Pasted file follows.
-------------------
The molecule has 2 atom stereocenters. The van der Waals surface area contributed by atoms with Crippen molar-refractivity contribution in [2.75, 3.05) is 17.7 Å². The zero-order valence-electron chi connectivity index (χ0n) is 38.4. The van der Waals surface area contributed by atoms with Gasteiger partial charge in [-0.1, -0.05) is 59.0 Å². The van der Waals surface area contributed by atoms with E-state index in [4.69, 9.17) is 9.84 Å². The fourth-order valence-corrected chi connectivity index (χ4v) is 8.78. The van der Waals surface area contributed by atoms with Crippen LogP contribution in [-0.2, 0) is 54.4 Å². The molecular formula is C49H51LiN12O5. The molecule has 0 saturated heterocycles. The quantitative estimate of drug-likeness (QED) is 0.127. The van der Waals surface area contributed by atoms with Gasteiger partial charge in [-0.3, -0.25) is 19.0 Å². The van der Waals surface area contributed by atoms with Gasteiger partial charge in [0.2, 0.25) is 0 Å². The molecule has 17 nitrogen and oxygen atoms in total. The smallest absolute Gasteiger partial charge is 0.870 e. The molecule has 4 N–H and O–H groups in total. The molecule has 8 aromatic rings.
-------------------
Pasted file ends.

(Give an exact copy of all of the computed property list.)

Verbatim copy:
The molecule has 2 atom stereocenters. The van der Waals surface area contributed by atoms with Crippen molar-refractivity contribution in [2.75, 3.05) is 17.7 Å². The zero-order valence-electron chi connectivity index (χ0n) is 38.4. The van der Waals surface area contributed by atoms with Gasteiger partial charge in [-0.1, -0.05) is 59.0 Å². The van der Waals surface area contributed by atoms with E-state index in [4.69, 9.17) is 9.84 Å². The fourth-order valence-corrected chi connectivity index (χ4v) is 8.78. The van der Waals surface area contributed by atoms with Crippen LogP contribution in [-0.2, 0) is 54.4 Å². The molecular formula is C49H51LiN12O5. The molecule has 0 saturated heterocycles. The quantitative estimate of drug-likeness (QED) is 0.127. The van der Waals surface area contributed by atoms with Gasteiger partial charge in [-0.3, -0.25) is 19.0 Å². The van der Waals surface area contributed by atoms with Gasteiger partial charge in [0.2, 0.25) is 0 Å². The molecule has 17 nitrogen and oxygen atoms in total. The smallest absolute Gasteiger partial charge is 0.870 e. The molecule has 4 N–H and O–H groups in total. The molecule has 8 aromatic rings.